It’s worth mentioning, though, that there are all sorts of theories still in play about the benefits of war. Those large brains we lug around, for example, sure would have helpful with working out battle strategies, and it’s awfully hard to throw a spear when you’ve got four legs. Who knows, perhaps human intelligence, communication and bipedalism really were selected for as adaptations to our ancestor’s constant warfare, but I haven’t yet seen proof solid enough to buy into those theories completely.
There are more robust arguments to be made about war’s benefits, however. There are several instances, including a well documented one from Mexico’s Oaxaca Valley, where writing seems to have been first used, and perhaps invented, to record the names of vanquished enemies. And there’s probably some truth to the idea that the equality and interdependence of ancient Greek phalanxes set the stage for democratic government. It seems clear that the economic stimulus of World War II helped to break the grip of the Great Depression. And all sorts of useful things were invented to help fight wars, from the Napoleonic prize money that led to the invention of canning to preserve food, to the perfection of radar during WWII.
But even if good things have come from war, Edwin Starr still had it right. Canned peas and nighttime navigation are all very well. But lord knows there’s got to be a better way. Good god y’all!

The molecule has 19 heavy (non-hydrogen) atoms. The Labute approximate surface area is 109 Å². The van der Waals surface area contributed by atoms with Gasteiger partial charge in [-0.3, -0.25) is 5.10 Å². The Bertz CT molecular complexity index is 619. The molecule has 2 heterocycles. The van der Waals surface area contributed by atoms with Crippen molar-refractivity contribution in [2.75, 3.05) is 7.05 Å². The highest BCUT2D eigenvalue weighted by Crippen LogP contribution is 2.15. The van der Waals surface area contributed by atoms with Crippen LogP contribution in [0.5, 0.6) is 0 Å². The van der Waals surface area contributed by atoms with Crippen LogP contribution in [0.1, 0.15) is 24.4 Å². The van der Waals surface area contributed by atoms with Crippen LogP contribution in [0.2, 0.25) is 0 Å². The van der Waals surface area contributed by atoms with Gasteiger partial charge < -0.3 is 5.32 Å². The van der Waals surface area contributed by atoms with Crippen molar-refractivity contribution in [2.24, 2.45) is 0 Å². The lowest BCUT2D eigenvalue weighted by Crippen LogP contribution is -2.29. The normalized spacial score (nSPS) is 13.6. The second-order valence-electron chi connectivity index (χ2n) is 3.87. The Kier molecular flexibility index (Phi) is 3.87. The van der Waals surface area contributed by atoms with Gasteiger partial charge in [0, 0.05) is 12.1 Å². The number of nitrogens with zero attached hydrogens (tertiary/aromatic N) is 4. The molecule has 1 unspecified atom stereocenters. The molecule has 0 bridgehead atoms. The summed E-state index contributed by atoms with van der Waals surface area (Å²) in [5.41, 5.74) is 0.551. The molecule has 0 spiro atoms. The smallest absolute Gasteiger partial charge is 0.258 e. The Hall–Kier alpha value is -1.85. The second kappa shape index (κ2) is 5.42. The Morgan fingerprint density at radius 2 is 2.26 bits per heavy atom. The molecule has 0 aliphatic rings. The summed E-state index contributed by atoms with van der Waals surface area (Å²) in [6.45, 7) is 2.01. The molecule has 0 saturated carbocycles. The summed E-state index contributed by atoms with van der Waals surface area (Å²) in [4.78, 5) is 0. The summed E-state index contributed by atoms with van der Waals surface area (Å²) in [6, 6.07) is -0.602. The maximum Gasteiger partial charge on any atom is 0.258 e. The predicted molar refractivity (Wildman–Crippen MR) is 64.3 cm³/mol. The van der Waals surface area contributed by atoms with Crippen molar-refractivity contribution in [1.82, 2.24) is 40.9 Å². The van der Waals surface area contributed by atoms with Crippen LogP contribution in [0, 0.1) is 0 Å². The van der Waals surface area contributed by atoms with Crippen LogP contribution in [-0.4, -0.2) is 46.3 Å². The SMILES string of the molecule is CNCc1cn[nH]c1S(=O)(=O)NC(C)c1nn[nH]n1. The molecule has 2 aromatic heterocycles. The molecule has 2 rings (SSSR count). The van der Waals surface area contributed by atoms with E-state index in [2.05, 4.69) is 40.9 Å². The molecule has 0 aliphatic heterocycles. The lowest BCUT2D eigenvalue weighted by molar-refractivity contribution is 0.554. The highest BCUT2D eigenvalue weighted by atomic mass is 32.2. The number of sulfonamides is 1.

*War was actually written by crack Motown songwriters Norman Whitfield and Barrett Strong, explicitly as an anti-Vietnam War protest, and recoded first by The Temptations. The most famous subsequent cover was probably Bruce Springsteen’s 1986 version, which went some way to repudiating the Reaganistas’ co-opting of Springsteen’s own anti-Vietnam War anthem, Born in the USA, as a lame bit of jingoistic nationalism. (Propagandists don’t seem to listen to the verses, only the chorus. And they never, ever get irony, even when it drips.)
Speaking of irony, former UK Prime Minister Tony Blair apparently recorded a version of War with his college-era band, Ugly Rumours, in the 1970s. I suppose it must really have been him (the singer in the video is just a look alike—and not a terribly convincing one, really) because the song hit the British charts–and music charts don’t lie Anyway, the song has been covered a lot—my own favorite version is probably that by the Canadian punk band D.O.A., but that’s probably just because it was the first version I heard. Anyway, what is this, a music blog? Sheesh, again.
**Which is to say, what we know about extant, and recently extant human hunter-gatherers, and about chimpanzees, which are our closest living relatives and thus closest non-human analog. It’s not perfect evidence, but it’s pretty good—and strikingly consistent.
*** It is also apparently the way many self-identified alpha males would like for it to still work today. That’s a topic for another time, but it seems wise to put it on the record that post-facto evolutionary arguments in support of philandering represent a classic instance of bull honky.
****Mating, you will recall, is quite important in biology generally, and in terms of evolution especially. Anyway, enough with all the footnotes — what is this, a David Foster Wallace tribute blog? Sheesh a third time.
Images Top: “Fight For Her” WWI recruiting poster, after Whistler’s mother. Wars have always been fought primarily by young men, and they’ve always been about women—though certainly not always about protecting them. By Hal Ross Perrigard, Harris Lithographing Co., 1915, via Wikimedia Commons/Canadian War Museum. Middle: Wall mural in Son Servera, Majorca. Frank Vincentz, via Wikimedia Commons. Bottom: “Seminude Captive,” M. Weber via Wikimedia Commons.